Cleaning the Common

Councillor Hal Brown, Councillor Jonathan Essex, Green campaigner Ruth Ritter and five volunteers tackled the litter on Whitebushes Common on Sunday 27 January.

After stretching through brambles, wading across muddy ditches and contorting aching body parts to reach awkward corners of undergrowth, an impressive pile of bin bags was generated. A tyre and even a toilet was dragged out of the undergrowth, which frankly made the mind boggle. There was still more work to do when the session ended.

It was disheartening to see how thoughtless some people can be when it comes to disposing of rubbish. The number of cans and bottles thrown into ditches and hedges was truly shocking, especially when there are bins on the Common and recycling bins in Whitebushes.

However, the litterpick highlighted the need for more bins on the Common, particularly on the section of Common opposite the playing field. This is an issue Councillor Hal Brown and local Green party members will investigate with Reigate & Banstead Council.

Reigate & Banstead Council spends over £1m each year removing 1,407 tonnes of litter from 1,400 streets. But some areas are hard to access and clean and require extra help. The litterpick highlighted the power of community action in tackling local problems; whether that be a group of volunteers on a chilly Sunday morning or the local Scout group earning their badges.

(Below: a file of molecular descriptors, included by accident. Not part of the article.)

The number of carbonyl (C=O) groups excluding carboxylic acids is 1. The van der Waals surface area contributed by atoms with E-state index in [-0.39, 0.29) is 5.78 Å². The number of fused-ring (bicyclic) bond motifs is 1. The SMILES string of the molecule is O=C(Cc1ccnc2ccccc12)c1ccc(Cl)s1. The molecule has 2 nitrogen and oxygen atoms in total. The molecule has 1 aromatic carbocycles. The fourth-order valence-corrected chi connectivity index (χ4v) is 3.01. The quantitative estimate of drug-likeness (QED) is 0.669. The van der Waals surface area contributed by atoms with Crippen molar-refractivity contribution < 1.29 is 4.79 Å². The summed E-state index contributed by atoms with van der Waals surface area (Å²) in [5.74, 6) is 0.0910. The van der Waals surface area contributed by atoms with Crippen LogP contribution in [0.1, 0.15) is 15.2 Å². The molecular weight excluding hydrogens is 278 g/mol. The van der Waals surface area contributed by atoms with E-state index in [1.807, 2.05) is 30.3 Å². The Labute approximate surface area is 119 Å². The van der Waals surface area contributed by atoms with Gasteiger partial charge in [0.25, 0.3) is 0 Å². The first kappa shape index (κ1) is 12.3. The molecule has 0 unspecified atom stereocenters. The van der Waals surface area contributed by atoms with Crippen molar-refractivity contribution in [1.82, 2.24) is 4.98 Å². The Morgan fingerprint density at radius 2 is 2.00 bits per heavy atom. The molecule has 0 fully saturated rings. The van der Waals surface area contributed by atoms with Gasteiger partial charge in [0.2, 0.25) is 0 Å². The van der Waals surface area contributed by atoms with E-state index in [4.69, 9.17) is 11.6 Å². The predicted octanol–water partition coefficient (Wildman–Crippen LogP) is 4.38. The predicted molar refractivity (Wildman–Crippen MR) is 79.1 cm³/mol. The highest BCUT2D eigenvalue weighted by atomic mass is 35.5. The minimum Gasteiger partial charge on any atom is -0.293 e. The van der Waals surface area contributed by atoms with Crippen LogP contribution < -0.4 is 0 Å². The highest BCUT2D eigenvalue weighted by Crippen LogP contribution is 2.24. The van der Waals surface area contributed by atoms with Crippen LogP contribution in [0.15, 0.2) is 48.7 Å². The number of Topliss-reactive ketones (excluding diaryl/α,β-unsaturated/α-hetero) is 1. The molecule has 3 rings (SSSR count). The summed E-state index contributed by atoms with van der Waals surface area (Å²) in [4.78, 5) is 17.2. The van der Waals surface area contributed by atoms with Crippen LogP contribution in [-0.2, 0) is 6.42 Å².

Litterpicking is also sometimes undertaken by offenders doing community service. But if this initiative is not an option it then falls to community groups to make a stand and arm themselves with hi-viz jackets, gloves and grabbers.

The amount of litter on the Common underscored the need for regular action. So Councillor Hal Brown will lead a Green team to make this a regular event across Earlswood & Whitebushes.

We all want to live in a cleaner environment and all it takes is a sense of communal responsibility. That sense of social responsibility might manifest itself in taking part in a litterpick, or simply encouraging children at an early age to dispose of rubbish in the correct way.

And some people need reminding that it is an offence to drop litter of any kind under The Environmental Protection Act of 1990.

Residents should report littering and flytipping to Reigate & Banstead Council, whose Joint Enforcement Team should provide a quick and robust response to such anti-social behaviour, now called ‘envirocrime’.

Thank you to all the volunteers who took part on Sunday and to Reigate & Banstead Council for providing the equipment and bags.

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